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    In this Friday, March 17, 2017, image made from video, people who identify themselves as Rohingya, walk at the Dar Paing camp, north of Sittwe, Rakhine state, Myanmar. More than 120,000 Rohingya were forced into camps five years ago, and their suffering may have only worsened since Nobel Peace laureate Aung San Suu Kyi rose to power in Myanmar last year.

    UK Hopes Myanmar State Counsellor Will End Violence in Rakhine State

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    UK Foreign Secretary Boris Johnson expects that Myanmar State Counsellor will make every effort to ease tension in Myanmar.

    LONDON (Sputnik) – UK Foreign Secretary Boris Johnson expressed hope that Myanmar State Counsellor Daw Aung San Suu Kyi will exert efforts to put an end to violent sectarian clashes in the western state of Rakhine and to unite the country.

    "Aung Sang Suu Kyi is rightly regarded as one of the most inspiring figures of our age but the treatment of the Rohingya is alas besmirching the reputation of Burma. She faces huge challenges in modernising her country. I hope she can now use all her remarkable qualities to unite her country, to stop the violence and to end the prejudice that afflicts both muslims and other communities in Rakhine," Johnson said in a statement Saturday.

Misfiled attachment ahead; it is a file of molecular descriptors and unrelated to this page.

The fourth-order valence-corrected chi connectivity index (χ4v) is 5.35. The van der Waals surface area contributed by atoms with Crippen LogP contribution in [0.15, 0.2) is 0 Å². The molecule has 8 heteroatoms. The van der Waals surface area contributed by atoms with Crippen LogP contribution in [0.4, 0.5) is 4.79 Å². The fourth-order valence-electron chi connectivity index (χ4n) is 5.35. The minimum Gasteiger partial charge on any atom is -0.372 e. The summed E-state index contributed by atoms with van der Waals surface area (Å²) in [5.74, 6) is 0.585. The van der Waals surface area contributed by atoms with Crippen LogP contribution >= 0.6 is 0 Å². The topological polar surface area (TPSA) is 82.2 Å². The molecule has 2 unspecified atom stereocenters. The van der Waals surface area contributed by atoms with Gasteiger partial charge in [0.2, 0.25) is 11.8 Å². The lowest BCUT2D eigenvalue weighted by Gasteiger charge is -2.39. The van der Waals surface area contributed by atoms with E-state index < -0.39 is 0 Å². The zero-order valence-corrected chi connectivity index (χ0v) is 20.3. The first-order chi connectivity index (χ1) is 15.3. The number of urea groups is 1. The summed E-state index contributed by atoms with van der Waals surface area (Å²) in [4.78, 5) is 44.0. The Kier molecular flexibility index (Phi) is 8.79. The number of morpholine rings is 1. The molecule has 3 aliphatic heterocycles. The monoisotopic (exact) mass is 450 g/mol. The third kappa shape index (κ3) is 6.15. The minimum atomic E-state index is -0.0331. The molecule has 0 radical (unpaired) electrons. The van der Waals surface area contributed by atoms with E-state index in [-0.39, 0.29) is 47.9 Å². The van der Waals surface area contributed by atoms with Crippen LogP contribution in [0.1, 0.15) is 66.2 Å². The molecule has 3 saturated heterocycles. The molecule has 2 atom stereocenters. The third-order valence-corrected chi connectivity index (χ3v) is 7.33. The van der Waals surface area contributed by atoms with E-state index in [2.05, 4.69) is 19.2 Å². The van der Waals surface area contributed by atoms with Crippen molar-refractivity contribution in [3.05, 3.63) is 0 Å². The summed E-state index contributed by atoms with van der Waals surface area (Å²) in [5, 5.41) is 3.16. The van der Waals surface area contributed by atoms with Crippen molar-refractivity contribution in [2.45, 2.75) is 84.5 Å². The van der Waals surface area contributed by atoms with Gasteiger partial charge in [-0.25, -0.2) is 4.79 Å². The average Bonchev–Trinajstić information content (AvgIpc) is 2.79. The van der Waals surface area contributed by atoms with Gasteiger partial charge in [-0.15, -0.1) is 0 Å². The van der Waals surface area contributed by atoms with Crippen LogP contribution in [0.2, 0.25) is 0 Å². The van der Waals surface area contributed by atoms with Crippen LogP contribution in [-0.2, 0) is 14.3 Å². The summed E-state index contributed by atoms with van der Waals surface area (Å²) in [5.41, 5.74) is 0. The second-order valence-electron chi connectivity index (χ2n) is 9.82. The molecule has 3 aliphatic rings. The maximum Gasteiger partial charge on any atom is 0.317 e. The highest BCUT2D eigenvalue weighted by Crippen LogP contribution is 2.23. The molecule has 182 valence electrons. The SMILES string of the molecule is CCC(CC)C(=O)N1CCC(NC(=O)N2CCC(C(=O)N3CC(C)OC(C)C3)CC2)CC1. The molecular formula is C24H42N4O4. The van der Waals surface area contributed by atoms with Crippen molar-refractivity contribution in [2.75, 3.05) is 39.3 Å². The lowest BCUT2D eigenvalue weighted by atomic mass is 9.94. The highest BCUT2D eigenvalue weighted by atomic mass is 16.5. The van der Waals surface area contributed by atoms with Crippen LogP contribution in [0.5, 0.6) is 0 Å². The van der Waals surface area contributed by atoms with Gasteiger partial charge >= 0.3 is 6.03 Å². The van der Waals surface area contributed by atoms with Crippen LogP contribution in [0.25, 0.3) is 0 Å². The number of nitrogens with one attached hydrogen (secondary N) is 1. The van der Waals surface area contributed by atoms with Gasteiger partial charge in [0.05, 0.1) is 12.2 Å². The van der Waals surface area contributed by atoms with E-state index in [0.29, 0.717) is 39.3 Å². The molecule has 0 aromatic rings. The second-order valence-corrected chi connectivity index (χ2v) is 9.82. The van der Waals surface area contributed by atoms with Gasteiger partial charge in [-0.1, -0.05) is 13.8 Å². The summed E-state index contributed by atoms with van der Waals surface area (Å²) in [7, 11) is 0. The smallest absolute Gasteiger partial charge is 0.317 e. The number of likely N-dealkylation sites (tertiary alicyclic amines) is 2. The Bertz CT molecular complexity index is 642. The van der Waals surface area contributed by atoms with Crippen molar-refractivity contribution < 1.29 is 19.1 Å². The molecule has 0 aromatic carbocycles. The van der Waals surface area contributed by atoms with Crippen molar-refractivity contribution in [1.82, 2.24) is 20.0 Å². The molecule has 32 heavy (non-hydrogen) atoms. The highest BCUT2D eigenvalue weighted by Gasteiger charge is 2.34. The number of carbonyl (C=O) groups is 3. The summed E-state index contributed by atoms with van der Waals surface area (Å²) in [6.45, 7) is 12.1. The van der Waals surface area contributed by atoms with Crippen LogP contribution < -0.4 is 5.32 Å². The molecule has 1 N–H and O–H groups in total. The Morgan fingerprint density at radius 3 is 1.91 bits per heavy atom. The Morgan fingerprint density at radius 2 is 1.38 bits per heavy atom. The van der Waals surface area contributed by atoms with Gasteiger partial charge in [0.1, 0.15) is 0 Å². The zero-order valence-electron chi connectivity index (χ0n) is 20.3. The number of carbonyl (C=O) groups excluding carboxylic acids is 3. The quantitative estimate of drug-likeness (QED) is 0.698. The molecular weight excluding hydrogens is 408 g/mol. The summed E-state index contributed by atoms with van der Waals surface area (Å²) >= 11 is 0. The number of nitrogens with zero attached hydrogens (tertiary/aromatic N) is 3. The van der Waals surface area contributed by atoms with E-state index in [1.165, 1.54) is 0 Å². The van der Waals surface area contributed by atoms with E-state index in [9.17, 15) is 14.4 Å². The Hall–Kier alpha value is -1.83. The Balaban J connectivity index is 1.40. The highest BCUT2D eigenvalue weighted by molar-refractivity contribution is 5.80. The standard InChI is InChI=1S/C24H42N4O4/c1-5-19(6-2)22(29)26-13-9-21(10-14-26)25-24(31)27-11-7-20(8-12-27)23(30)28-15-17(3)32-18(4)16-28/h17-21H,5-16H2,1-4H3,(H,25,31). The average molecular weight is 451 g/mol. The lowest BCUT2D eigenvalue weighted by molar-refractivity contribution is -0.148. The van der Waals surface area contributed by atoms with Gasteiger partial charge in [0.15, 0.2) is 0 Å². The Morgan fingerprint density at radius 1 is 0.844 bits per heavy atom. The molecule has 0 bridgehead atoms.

Johnson stressed that it was highly important that Suu Kyi gets the Burmese military’s support and "that her attempts at peacemaking are not frustrated."

    Last week, Muslim insurgents of Rohingya origin attacked security posts in Rakhine. The attacks prompted a harsh response from authorities, with the ongoing clashes between Burmese armed forces and Muslim insurgents killing at least 109 people. More than 18,000 Rohingya refugees have fled to Bangladesh since ethnic clashes flared up in Rakhine state, according to the International Organization for Migration's (IOM).

    Rakhine is a site of frequent clashes between Myanmar's Muslims and Buddhists. The conflict that started about a century ago has gradually escalated since 2011 before hitting its peak in 2012, when thousands of Muslim families sought asylum in the special refugee camps on the country's territory or fled to Bangladesh. Yet another escalation started in 2016.

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    Rohingya people, Aung San Suu Kyi, Boris Johnson, Rakhine, United Kingdom, Myanmar
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